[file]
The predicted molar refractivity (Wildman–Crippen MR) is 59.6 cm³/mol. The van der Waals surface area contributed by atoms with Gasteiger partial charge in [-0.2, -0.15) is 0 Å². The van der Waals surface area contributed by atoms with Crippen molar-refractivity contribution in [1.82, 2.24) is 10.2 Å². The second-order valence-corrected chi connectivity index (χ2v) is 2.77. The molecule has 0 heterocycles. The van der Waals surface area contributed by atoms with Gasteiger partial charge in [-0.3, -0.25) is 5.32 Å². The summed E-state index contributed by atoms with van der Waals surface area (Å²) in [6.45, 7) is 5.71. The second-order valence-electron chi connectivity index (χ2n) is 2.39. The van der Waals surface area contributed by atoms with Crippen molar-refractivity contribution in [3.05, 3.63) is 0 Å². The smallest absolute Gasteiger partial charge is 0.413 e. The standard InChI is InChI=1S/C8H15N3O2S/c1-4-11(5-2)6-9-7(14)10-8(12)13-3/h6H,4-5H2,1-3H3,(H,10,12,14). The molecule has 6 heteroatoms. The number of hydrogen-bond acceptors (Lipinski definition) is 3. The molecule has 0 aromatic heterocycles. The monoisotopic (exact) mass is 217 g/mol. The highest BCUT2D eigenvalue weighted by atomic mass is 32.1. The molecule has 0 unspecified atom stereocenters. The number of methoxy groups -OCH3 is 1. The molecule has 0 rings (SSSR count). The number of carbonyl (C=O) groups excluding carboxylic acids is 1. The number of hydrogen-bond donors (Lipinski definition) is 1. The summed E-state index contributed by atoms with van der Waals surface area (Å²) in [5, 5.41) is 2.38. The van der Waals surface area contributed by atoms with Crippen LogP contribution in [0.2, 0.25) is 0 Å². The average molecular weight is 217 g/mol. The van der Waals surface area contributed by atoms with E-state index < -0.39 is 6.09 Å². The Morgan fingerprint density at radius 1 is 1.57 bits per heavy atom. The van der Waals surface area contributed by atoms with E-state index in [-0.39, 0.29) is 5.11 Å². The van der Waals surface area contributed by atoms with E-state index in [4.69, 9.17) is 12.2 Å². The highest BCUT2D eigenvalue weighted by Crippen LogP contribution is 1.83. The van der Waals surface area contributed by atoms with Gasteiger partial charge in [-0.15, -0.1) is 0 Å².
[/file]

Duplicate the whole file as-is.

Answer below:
The predicted molar refractivity (Wildman–Crippen MR) is 59.6 cm³/mol. The van der Waals surface area contributed by atoms with Gasteiger partial charge in [-0.2, -0.15) is 0 Å². The van der Waals surface area contributed by atoms with Crippen molar-refractivity contribution in [1.82, 2.24) is 10.2 Å². The second-order valence-corrected chi connectivity index (χ2v) is 2.77. The molecule has 0 heterocycles. The van der Waals surface area contributed by atoms with Gasteiger partial charge in [-0.3, -0.25) is 5.32 Å². The summed E-state index contributed by atoms with van der Waals surface area (Å²) in [6.45, 7) is 5.71. The second-order valence-electron chi connectivity index (χ2n) is 2.39. The van der Waals surface area contributed by atoms with Crippen molar-refractivity contribution in [3.05, 3.63) is 0 Å². The smallest absolute Gasteiger partial charge is 0.413 e. The standard InChI is InChI=1S/C8H15N3O2S/c1-4-11(5-2)6-9-7(14)10-8(12)13-3/h6H,4-5H2,1-3H3,(H,10,12,14). The molecule has 6 heteroatoms. The number of hydrogen-bond acceptors (Lipinski definition) is 3. The molecule has 0 aromatic heterocycles. The monoisotopic (exact) mass is 217 g/mol. The highest BCUT2D eigenvalue weighted by atomic mass is 32.1. The molecule has 0 unspecified atom stereocenters. The number of methoxy groups -OCH3 is 1. The molecule has 0 rings (SSSR count). The number of carbonyl (C=O) groups excluding carboxylic acids is 1. The number of hydrogen-bond donors (Lipinski definition) is 1. The summed E-state index contributed by atoms with van der Waals surface area (Å²) in [5, 5.41) is 2.38. The van der Waals surface area contributed by atoms with Crippen LogP contribution in [0.2, 0.25) is 0 Å². The average molecular weight is 217 g/mol. The van der Waals surface area contributed by atoms with E-state index < -0.39 is 6.09 Å². The Morgan fingerprint density at radius 1 is 1.57 bits per heavy atom. The van der Waals surface area contributed by atoms with E-state index in [-0.39, 0.29) is 5.11 Å². The van der Waals surface area contributed by atoms with E-state index in [4.69, 9.17) is 12.2 Å². The highest BCUT2D eigenvalue weighted by Crippen LogP contribution is 1.83. The van der Waals surface area contributed by atoms with Gasteiger partial charge in [-0.15, -0.1) is 0 Å².